The CherryPal promises to be affordable, efficient, and powerful enough for the average PC user. At first glance, that stats on the system look modest, and for good reason. This design actually cuts out 20% of PC components to reduce energy usage. But fear not, despite being small (the size of a paperback), the CherryPal claims it can start up in 20 seconds, and cloud computing provides more power/storage when you need it. A Linux operating system (now more user friendly than ever), and cloud computing means you won’t need to worry about viruses or install protective programs that can slow down your PC.
On a more green note, the CherryPal is supposed to sell for under $400 (monitor, keyboard, etc. not included). It should hit the market on August 4th, 2008. For that price and low energy use, it will appeal to wallets as well as the environmentally conscious. Though there is some understandable skepticism, I’ll praise any manufacturer that lowers the bar on PC environmental impact.
I recently took a blow to all of my electronics in the same week (Murphey’s Law at work), so it’s nice to see alternatives on the market. I’ll definitely have my eye on this cute little computer that thinks it can.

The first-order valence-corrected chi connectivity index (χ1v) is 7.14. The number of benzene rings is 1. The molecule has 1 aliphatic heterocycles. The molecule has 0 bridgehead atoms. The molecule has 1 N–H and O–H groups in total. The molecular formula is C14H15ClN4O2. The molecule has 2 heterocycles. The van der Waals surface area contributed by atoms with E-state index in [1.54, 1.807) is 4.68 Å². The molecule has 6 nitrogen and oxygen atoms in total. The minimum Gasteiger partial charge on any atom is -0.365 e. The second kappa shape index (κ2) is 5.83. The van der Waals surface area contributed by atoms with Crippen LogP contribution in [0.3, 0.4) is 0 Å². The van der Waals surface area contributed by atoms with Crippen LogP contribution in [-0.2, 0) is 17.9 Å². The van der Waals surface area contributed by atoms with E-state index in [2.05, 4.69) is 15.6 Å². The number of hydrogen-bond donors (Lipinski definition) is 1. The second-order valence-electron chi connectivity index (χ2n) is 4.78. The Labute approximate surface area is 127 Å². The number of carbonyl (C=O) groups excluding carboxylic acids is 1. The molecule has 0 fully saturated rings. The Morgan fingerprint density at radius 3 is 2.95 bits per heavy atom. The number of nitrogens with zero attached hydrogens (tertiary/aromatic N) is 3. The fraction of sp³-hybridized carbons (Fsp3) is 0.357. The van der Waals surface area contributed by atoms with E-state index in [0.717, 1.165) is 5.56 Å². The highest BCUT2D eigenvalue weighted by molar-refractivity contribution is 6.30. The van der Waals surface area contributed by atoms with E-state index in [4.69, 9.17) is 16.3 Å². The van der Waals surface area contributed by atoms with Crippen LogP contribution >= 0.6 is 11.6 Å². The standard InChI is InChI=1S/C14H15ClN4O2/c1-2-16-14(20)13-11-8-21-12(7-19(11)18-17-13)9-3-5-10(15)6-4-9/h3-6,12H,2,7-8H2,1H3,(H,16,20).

Readers: What are your thoughts on cloud computing? What are CherryPal’s chances of becoming popular?
Image via Inhabitat
Reuse your old Electronics (but not in the way you think)
I'm an environmentalist who loves to write. I grew up across the southeastern U.S.A. and especially love the Appalachian mountains. I went to school in the north east U.S.A. in part to witness different mindsets and lifestyles than those of my southern stomping grounds. I majored in English Lit. and Anthropology. I've worked as a whitewater rafting guide, which introduced me to a wilderness and the complex issues at play in the places where relatively few people go. I also taught English language in South Korea for a year, which taught me to take nothing for granted. Currently I'm applying for grad school to study international environmental policy.